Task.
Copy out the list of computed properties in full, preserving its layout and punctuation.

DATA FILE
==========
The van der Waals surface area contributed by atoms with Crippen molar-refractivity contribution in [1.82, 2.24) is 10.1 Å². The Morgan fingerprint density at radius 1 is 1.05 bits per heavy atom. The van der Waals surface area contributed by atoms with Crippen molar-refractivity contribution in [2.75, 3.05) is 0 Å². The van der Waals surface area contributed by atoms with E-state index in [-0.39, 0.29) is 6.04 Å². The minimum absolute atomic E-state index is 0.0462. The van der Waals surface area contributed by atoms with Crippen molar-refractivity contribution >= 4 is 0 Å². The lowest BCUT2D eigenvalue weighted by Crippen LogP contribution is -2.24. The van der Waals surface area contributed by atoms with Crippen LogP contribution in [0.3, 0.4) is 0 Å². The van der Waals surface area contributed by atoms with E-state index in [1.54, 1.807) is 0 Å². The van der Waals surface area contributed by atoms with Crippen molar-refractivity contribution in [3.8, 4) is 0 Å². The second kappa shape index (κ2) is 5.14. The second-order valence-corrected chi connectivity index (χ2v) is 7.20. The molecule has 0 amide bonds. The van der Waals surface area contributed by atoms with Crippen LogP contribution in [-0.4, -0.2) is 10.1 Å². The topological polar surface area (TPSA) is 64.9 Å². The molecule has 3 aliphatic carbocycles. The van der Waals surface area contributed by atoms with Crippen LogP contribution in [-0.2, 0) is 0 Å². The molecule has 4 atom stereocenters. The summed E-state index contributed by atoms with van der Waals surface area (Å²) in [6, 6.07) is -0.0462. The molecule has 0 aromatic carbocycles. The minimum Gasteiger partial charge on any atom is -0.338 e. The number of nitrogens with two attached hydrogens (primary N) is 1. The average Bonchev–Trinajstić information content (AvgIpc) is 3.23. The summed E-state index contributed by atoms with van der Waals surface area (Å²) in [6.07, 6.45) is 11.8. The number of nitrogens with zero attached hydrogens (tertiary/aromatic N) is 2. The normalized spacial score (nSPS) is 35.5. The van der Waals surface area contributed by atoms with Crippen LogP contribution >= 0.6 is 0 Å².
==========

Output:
The van der Waals surface area contributed by atoms with Crippen molar-refractivity contribution in [1.82, 2.24) is 10.1 Å². The Morgan fingerprint density at radius 1 is 1.05 bits per heavy atom. The van der Waals surface area contributed by atoms with Crippen molar-refractivity contribution in [2.75, 3.05) is 0 Å². The van der Waals surface area contributed by atoms with E-state index in [-0.39, 0.29) is 6.04 Å². The minimum absolute atomic E-state index is 0.0462. The van der Waals surface area contributed by atoms with Crippen molar-refractivity contribution >= 4 is 0 Å². The lowest BCUT2D eigenvalue weighted by Crippen LogP contribution is -2.24. The van der Waals surface area contributed by atoms with Crippen LogP contribution in [0.3, 0.4) is 0 Å². The van der Waals surface area contributed by atoms with E-state index in [1.54, 1.807) is 0 Å². The van der Waals surface area contributed by atoms with Crippen molar-refractivity contribution in [3.8, 4) is 0 Å². The second kappa shape index (κ2) is 5.14. The second-order valence-corrected chi connectivity index (χ2v) is 7.20. The molecule has 0 amide bonds. The van der Waals surface area contributed by atoms with Crippen LogP contribution in [-0.4, -0.2) is 10.1 Å². The topological polar surface area (TPSA) is 64.9 Å². The molecule has 3 aliphatic carbocycles. The van der Waals surface area contributed by atoms with Crippen LogP contribution in [-0.2, 0) is 0 Å². The molecule has 4 atom stereocenters. The summed E-state index contributed by atoms with van der Waals surface area (Å²) in [6, 6.07) is -0.0462. The molecule has 0 aromatic carbocycles. The minimum Gasteiger partial charge on any atom is -0.338 e. The number of nitrogens with two attached hydrogens (primary N) is 1. The average Bonchev–Trinajstić information content (AvgIpc) is 3.23. The summed E-state index contributed by atoms with van der Waals surface area (Å²) in [6.07, 6.45) is 11.8. The number of nitrogens with zero attached hydrogens (tertiary/aromatic N) is 2. The normalized spacial score (nSPS) is 35.5. The van der Waals surface area contributed by atoms with Crippen LogP contribution >= 0.6 is 0 Å².